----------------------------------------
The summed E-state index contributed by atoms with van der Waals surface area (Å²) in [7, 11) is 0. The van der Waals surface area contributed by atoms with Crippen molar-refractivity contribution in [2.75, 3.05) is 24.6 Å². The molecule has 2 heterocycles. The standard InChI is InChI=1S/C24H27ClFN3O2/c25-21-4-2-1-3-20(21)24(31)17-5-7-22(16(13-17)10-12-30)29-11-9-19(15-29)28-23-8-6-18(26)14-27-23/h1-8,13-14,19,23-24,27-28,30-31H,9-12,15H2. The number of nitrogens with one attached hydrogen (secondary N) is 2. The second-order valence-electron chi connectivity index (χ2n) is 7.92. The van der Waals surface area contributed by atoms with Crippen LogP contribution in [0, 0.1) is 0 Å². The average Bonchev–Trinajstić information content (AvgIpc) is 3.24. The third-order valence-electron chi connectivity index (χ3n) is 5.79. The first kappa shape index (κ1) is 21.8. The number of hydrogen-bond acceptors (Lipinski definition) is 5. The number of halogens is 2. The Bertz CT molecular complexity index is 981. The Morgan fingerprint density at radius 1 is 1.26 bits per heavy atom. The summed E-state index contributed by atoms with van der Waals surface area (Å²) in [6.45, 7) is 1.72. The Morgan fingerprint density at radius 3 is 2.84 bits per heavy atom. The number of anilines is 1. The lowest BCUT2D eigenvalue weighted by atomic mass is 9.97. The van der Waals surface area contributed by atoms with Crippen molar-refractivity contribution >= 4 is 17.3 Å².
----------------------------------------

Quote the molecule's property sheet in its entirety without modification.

The summed E-state index contributed by atoms with van der Waals surface area (Å²) in [7, 11) is 0. The van der Waals surface area contributed by atoms with Crippen molar-refractivity contribution in [2.75, 3.05) is 24.6 Å². The molecule has 2 heterocycles. The standard InChI is InChI=1S/C24H27ClFN3O2/c25-21-4-2-1-3-20(21)24(31)17-5-7-22(16(13-17)10-12-30)29-11-9-19(15-29)28-23-8-6-18(26)14-27-23/h1-8,13-14,19,23-24,27-28,30-31H,9-12,15H2. The number of nitrogens with one attached hydrogen (secondary N) is 2. The second-order valence-electron chi connectivity index (χ2n) is 7.92. The van der Waals surface area contributed by atoms with Crippen LogP contribution in [0, 0.1) is 0 Å². The average Bonchev–Trinajstić information content (AvgIpc) is 3.24. The third-order valence-electron chi connectivity index (χ3n) is 5.79. The first kappa shape index (κ1) is 21.8. The number of hydrogen-bond acceptors (Lipinski definition) is 5. The number of halogens is 2. The Bertz CT molecular complexity index is 981. The Morgan fingerprint density at radius 1 is 1.26 bits per heavy atom. The summed E-state index contributed by atoms with van der Waals surface area (Å²) in [6.45, 7) is 1.72. The Morgan fingerprint density at radius 3 is 2.84 bits per heavy atom. The number of anilines is 1. The lowest BCUT2D eigenvalue weighted by atomic mass is 9.97. The van der Waals surface area contributed by atoms with Crippen molar-refractivity contribution >= 4 is 17.3 Å².